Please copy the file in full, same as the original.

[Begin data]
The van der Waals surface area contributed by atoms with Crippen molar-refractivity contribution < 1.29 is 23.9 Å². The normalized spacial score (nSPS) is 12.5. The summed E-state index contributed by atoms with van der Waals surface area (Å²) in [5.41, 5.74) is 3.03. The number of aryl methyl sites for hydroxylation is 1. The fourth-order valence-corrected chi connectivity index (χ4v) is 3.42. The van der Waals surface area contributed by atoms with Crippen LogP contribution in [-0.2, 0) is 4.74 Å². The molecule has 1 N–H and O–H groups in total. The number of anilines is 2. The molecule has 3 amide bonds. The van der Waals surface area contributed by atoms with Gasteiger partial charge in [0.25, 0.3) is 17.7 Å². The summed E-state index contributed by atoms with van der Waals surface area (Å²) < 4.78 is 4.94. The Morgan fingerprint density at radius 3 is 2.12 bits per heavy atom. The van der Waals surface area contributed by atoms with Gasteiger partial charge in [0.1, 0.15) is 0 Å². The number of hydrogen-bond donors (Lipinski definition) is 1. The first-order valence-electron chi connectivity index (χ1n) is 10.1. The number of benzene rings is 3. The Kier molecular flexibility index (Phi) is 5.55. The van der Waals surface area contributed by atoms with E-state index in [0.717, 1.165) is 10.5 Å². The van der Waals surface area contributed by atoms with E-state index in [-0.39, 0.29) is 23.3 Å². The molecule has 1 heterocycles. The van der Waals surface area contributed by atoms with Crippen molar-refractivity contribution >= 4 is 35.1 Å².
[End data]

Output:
The van der Waals surface area contributed by atoms with Crippen molar-refractivity contribution < 1.29 is 23.9 Å². The normalized spacial score (nSPS) is 12.5. The summed E-state index contributed by atoms with van der Waals surface area (Å²) in [5.41, 5.74) is 3.03. The number of aryl methyl sites for hydroxylation is 1. The fourth-order valence-corrected chi connectivity index (χ4v) is 3.42. The van der Waals surface area contributed by atoms with Crippen LogP contribution in [-0.2, 0) is 4.74 Å². The molecule has 1 N–H and O–H groups in total. The number of anilines is 2. The molecule has 3 amide bonds. The van der Waals surface area contributed by atoms with Gasteiger partial charge in [0.25, 0.3) is 17.7 Å². The summed E-state index contributed by atoms with van der Waals surface area (Å²) < 4.78 is 4.94. The Morgan fingerprint density at radius 3 is 2.12 bits per heavy atom. The van der Waals surface area contributed by atoms with Gasteiger partial charge in [0.1, 0.15) is 0 Å². The number of hydrogen-bond donors (Lipinski definition) is 1. The first-order valence-electron chi connectivity index (χ1n) is 10.1. The number of benzene rings is 3. The Kier molecular flexibility index (Phi) is 5.55. The van der Waals surface area contributed by atoms with E-state index in [0.717, 1.165) is 10.5 Å². The van der Waals surface area contributed by atoms with E-state index in [-0.39, 0.29) is 23.3 Å². The molecule has 1 heterocycles. The van der Waals surface area contributed by atoms with Crippen molar-refractivity contribution >= 4 is 35.1 Å².